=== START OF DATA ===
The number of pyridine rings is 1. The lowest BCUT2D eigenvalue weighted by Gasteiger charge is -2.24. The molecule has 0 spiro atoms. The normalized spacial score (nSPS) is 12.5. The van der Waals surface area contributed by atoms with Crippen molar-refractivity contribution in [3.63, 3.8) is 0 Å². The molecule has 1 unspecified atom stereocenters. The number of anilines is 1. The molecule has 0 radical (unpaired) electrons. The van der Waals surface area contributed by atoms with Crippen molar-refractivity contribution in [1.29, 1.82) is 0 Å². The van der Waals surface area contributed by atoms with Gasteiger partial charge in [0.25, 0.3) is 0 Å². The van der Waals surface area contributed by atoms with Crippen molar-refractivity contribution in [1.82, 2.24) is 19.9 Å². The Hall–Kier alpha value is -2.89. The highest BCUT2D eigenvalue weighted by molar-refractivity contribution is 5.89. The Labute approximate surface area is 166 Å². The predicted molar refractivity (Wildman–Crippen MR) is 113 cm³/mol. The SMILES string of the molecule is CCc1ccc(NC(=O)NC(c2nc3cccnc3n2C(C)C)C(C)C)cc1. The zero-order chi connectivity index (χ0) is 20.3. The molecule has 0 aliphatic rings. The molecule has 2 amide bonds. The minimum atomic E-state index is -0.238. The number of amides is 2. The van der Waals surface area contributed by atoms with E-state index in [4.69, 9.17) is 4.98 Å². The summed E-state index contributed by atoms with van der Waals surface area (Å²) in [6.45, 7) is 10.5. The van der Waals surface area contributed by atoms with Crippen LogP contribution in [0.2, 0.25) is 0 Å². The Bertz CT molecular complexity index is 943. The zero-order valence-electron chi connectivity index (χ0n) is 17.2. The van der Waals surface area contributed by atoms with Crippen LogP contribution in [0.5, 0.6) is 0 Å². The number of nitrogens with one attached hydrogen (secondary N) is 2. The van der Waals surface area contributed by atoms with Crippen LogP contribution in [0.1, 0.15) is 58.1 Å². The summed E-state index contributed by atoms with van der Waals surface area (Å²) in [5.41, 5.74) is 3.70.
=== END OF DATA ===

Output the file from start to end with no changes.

The number of pyridine rings is 1. The lowest BCUT2D eigenvalue weighted by Gasteiger charge is -2.24. The molecule has 0 spiro atoms. The normalized spacial score (nSPS) is 12.5. The van der Waals surface area contributed by atoms with Crippen molar-refractivity contribution in [3.63, 3.8) is 0 Å². The molecule has 1 unspecified atom stereocenters. The number of anilines is 1. The molecule has 0 radical (unpaired) electrons. The van der Waals surface area contributed by atoms with Crippen molar-refractivity contribution in [1.29, 1.82) is 0 Å². The van der Waals surface area contributed by atoms with Gasteiger partial charge in [0.25, 0.3) is 0 Å². The van der Waals surface area contributed by atoms with Crippen molar-refractivity contribution in [1.82, 2.24) is 19.9 Å². The Hall–Kier alpha value is -2.89. The highest BCUT2D eigenvalue weighted by molar-refractivity contribution is 5.89. The Labute approximate surface area is 166 Å². The predicted molar refractivity (Wildman–Crippen MR) is 113 cm³/mol. The SMILES string of the molecule is CCc1ccc(NC(=O)NC(c2nc3cccnc3n2C(C)C)C(C)C)cc1. The zero-order chi connectivity index (χ0) is 20.3. The molecule has 0 aliphatic rings. The molecule has 2 amide bonds. The minimum atomic E-state index is -0.238. The number of amides is 2. The van der Waals surface area contributed by atoms with E-state index in [4.69, 9.17) is 4.98 Å². The summed E-state index contributed by atoms with van der Waals surface area (Å²) in [6.45, 7) is 10.5. The van der Waals surface area contributed by atoms with Crippen LogP contribution in [0.2, 0.25) is 0 Å². The Bertz CT molecular complexity index is 943. The zero-order valence-electron chi connectivity index (χ0n) is 17.2. The van der Waals surface area contributed by atoms with Crippen LogP contribution in [0.5, 0.6) is 0 Å². The number of nitrogens with one attached hydrogen (secondary N) is 2. The van der Waals surface area contributed by atoms with Crippen LogP contribution in [0.1, 0.15) is 58.1 Å². The summed E-state index contributed by atoms with van der Waals surface area (Å²) in [5.41, 5.74) is 3.70.